[Crossref]

Other (4)

R. J. Collier, C. B. Burckhardt, and L. H. Lin, Optical Holography (Academic, New York, 1971), p. 160.

M. Abramowitz and I. A. Stegun, Handbook of Mathematical Functions (Dover, New York, 1970), p. 376.

W. T. Cathey, Optical Information Processing and Holography (Wiley, New York, 1973), pp. 171 and 376.

J. R. Klauder and E. C. G. Sudarshan, Fundamentals of Quantum Optics (Benjamin, New York, 1968), p. 17.

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Figures (4)

FIG. 1
FIG. 1

Diagram of the experimental arrangement for recording a two-beam interference grating. The symbols have the following meaning: BS, variable beam splitter; F, photographic plate; Gp, 4 × 5 in. ground glass plate with absorbing black paint on its rough side; L, index matching liquid; Lo, microscopic objective lens; Lc, collimating lens; M, mirror; pi, 25 μm pinhole; S, electronic shutter.

FIG. 2
FIG. 2

Normalized theoretical average density versus log exposure curves (f vs log N ¯) for a grating formed with modulation depths, m = 0.0, 0.6, 0.8, and 1.0.

FIG. 3
FIG. 3

Theoretical average amplitude transmittance versus average exposure curves ( t ¯ vs N ¯) for the grating with modulation depths, m = 0.0, 0.6, 0.8, and 1.0. Different modulation depths give different static characteristic curves (m ≠ 0 curve). Modulation depth m, together with average exposure N ¯, determines the average amplitude transmittance. For example, with m = 0.6 this is point A. The corresponding biasing point B (tB, NB), on the dynamic characteristic curve (m = 0 curve), is chosen to have the same transmittances as the spatial average transmittance t ¯ (i.e., tB = t ¯). However, the exposure is different (i.e., NB N ¯).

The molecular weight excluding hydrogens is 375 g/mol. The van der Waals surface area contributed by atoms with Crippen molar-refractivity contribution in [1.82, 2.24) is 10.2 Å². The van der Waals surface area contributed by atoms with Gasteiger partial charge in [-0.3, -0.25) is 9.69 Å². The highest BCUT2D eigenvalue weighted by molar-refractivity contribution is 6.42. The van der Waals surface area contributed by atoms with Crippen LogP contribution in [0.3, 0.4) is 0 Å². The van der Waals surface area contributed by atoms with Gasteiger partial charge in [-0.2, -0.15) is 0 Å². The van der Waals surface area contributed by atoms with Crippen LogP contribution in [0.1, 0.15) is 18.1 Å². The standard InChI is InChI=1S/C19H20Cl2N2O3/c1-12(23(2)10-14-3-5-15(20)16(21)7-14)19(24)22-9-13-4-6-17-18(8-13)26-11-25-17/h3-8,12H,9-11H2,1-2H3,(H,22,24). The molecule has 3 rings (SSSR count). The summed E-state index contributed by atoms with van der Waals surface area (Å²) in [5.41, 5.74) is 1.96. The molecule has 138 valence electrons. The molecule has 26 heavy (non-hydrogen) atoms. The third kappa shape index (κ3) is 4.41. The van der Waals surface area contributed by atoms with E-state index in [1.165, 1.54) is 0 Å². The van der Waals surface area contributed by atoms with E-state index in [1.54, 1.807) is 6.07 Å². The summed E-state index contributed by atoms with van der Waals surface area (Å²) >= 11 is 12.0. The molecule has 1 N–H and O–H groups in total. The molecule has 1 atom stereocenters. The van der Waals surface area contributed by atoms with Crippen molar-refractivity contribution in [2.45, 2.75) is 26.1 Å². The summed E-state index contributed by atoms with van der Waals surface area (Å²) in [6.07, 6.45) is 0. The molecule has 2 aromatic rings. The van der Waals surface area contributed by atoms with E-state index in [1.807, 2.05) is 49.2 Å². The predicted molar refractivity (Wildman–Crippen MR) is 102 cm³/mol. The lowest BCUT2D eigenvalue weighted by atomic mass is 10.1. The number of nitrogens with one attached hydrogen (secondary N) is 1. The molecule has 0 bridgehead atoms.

FIG. 4
FIG. 4

Experimental average density versus log average exposure curves ( D ¯ vs logĒ) for the grating formed with modulation depths, m = 0.0, 0.6, 0.8, 1.0.

Equations (28)

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I ( x ) = ( I o + I r ) ( 1 + m cos θ ) .
θ ( 4 π x / λ ) sin ( ϕ / 2 ) ,
m 2 I o I r / ( I o + I r ) .
d = λ [ 2 sin ( ϕ / 2 ) ] - 1 .
P n ¯ ( n ) = e - n ¯ n ¯ n / n ! .
n ¯ ( I o + I r ) ( 1 + m cos θ ) T A N ¯ ( 1 + m cos θ ) .
f 1 ( n ¯ ) = 1 - n = o 3 e - n ¯ n ¯ n n ! .
f ( N ¯ , m ) = 1 π 0 π ( 1 - n = o 3 e - N ¯ ( 1 + m cos θ ) [ N ¯ ( 1 + m cos θ ) ] n n ! ) d θ = 1 - e - N ¯ [ ( 1 + N ¯ + N ¯ 2 2 + N ¯ 2 m 2 4 + N ¯ 3 6 + N ¯ 3 m 2 4 ) I o ( - N ¯ m ) + ( N ¯ m + N ¯ 2 m + N ¯ 3 m 2 + N ¯ 3 m 3 8 ) I 1 ( - N ¯ m ) + N ¯ 2 m 2 4 ( 1 + N ¯ ) I 2 ( - N ¯ m ) + N ¯ 3 m 2 24 I 3 ( - N ¯ m ) ] .
I ν ( z ) 1 π 0 π e z cos θ cos ( ν θ ) d θ
t = 10 - 0.5 D = e - 1.15 D .
t ¯ = 1 π 0 π exp [ - 1.15 D o × ( 1 - n = o 3 e - N ¯ ( 1 + m cos θ ) [ N ¯ ( 1 + m cos θ ) ] n n ! ) ] d θ .
t ¯ = exp { - 1.15 D o [ 1 - e - N ¯ ( 1 + N ¯ + N ¯ 2 / 2 + N ¯ 3 / 6 ) ] } .
t = exp { - 1.15 D o [ 1 - e - n ¯ ( 1 + n ¯ + n ¯ 2 / 2 + n ¯ 3 / 6 ) ] } ,
D = D o [ 1 - e - n ¯ ( 1 + n ¯ + n ¯ 2 / 2 + n ¯ 3 / 6 ) ] .
n ¯ - N ¯ = N ¯ m cos θ .
t ( n ¯ ) = t | N ¯ + d t d n ¯ | N ¯ ( N ¯ m cos θ ) + 1 2 d 2 t d n ¯ 2 | N ¯ ( N ¯ m cos θ ) 2 + .
d 2 t d n ¯ 2 | N ¯ = 0.
- 1.15 D o e - N ¯ ( N ¯ 3 / 6 ) = 1 - ( 3 / N ¯ ) .
t ( n ¯ ) = e i p D ( n ¯ ) .
t ( n ¯ ) = e i p D ( N ¯ ) + ( e i p D ( n ¯ ) i p d D d n ¯ ) | N ¯ N ¯ m cos θ + 1 2 [ e i p D ( n ¯ ) i p d 2 D d n ¯ 2 - e i p D ( n ¯ ) p 2 ( d D d n ¯ ) 2 ] | N ¯ ( N ¯ m cos θ ) 2 + ,
d 2 D d n ¯ 2 | N ¯ = 0.
1.15 D o e - N ¯ ( N ¯ 2 2 - N ¯ 3 6 ) = 0.
η = ( m / 2 ) 2 [ n ¯ ( d t / d n ¯ ) ] N ¯ 2 = [ 1 4 ( t γ ) N ¯ m ] 2 .
d d n ¯ ( d t d n ¯ n ¯ ) | N ¯ = 0.
t ( N ¯ ) [ ( - 1.15 D o e - N ¯ N ¯ 3 / 6 ) 2 N ¯ + ( 1.15 D o e - N ¯ ) ( N ¯ 4 / 6 - 2 N ¯ 3 / 3 ) ] = 0.
η = [ 1 2 ( d D d n ¯ ) n ¯ | N ¯ p m ] 2 = ( 1 4.6 γ ( N ¯ ) p m ) 2 .
d d n ( d D d n ¯ n ¯ ) | N ¯ = 0.
D o e - N ¯ ( 2 N ¯ 3 / 3 - N ¯ 4 / 6 ) = 0.